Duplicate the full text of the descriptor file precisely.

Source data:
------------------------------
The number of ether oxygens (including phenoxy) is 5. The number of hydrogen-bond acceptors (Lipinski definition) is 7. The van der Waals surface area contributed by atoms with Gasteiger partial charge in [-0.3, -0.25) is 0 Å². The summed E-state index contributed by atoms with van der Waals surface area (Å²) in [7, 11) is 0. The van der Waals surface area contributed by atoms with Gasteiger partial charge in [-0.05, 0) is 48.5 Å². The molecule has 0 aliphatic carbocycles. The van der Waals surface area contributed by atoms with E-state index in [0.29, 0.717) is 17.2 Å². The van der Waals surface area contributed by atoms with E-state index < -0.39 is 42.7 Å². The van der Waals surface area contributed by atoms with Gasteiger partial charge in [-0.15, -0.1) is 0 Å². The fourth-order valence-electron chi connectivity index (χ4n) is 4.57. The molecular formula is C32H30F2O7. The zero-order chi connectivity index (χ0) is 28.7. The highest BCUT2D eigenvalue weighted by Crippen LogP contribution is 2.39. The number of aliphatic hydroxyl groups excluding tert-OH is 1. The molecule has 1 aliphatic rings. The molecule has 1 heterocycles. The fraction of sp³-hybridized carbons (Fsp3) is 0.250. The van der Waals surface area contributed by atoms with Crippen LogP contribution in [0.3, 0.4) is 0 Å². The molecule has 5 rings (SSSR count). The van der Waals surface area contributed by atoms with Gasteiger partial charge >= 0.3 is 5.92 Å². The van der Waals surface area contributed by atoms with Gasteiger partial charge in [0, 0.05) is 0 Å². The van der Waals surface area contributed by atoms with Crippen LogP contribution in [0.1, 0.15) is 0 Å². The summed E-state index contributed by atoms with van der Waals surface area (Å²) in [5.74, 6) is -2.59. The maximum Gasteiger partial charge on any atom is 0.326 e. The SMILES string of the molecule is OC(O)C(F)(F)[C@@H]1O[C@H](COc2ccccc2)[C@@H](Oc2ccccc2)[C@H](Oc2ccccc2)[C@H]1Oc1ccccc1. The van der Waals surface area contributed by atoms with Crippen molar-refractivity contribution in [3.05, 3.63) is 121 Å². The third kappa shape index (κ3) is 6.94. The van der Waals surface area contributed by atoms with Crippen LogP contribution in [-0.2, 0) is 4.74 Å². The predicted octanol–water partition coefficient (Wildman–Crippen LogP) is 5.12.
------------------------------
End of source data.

The number of ether oxygens (including phenoxy) is 5. The number of hydrogen-bond acceptors (Lipinski definition) is 7. The van der Waals surface area contributed by atoms with Gasteiger partial charge in [-0.3, -0.25) is 0 Å². The summed E-state index contributed by atoms with van der Waals surface area (Å²) in [7, 11) is 0. The van der Waals surface area contributed by atoms with Gasteiger partial charge in [-0.05, 0) is 48.5 Å². The molecule has 0 aliphatic carbocycles. The van der Waals surface area contributed by atoms with E-state index in [0.29, 0.717) is 17.2 Å². The van der Waals surface area contributed by atoms with E-state index < -0.39 is 42.7 Å². The van der Waals surface area contributed by atoms with Gasteiger partial charge in [-0.15, -0.1) is 0 Å². The fourth-order valence-electron chi connectivity index (χ4n) is 4.57. The molecular formula is C32H30F2O7. The zero-order chi connectivity index (χ0) is 28.7. The highest BCUT2D eigenvalue weighted by Crippen LogP contribution is 2.39. The number of aliphatic hydroxyl groups excluding tert-OH is 1. The molecule has 1 aliphatic rings. The molecule has 1 heterocycles. The fraction of sp³-hybridized carbons (Fsp3) is 0.250. The van der Waals surface area contributed by atoms with Crippen LogP contribution in [0.3, 0.4) is 0 Å². The molecule has 5 rings (SSSR count). The van der Waals surface area contributed by atoms with Gasteiger partial charge >= 0.3 is 5.92 Å². The van der Waals surface area contributed by atoms with Gasteiger partial charge in [0, 0.05) is 0 Å². The van der Waals surface area contributed by atoms with Crippen LogP contribution in [0.1, 0.15) is 0 Å². The summed E-state index contributed by atoms with van der Waals surface area (Å²) in [5.74, 6) is -2.59. The maximum Gasteiger partial charge on any atom is 0.326 e. The SMILES string of the molecule is OC(O)C(F)(F)[C@@H]1O[C@H](COc2ccccc2)[C@@H](Oc2ccccc2)[C@H](Oc2ccccc2)[C@H]1Oc1ccccc1. The van der Waals surface area contributed by atoms with Crippen molar-refractivity contribution in [3.05, 3.63) is 121 Å². The third kappa shape index (κ3) is 6.94. The van der Waals surface area contributed by atoms with Crippen LogP contribution in [-0.2, 0) is 4.74 Å². The predicted octanol–water partition coefficient (Wildman–Crippen LogP) is 5.12.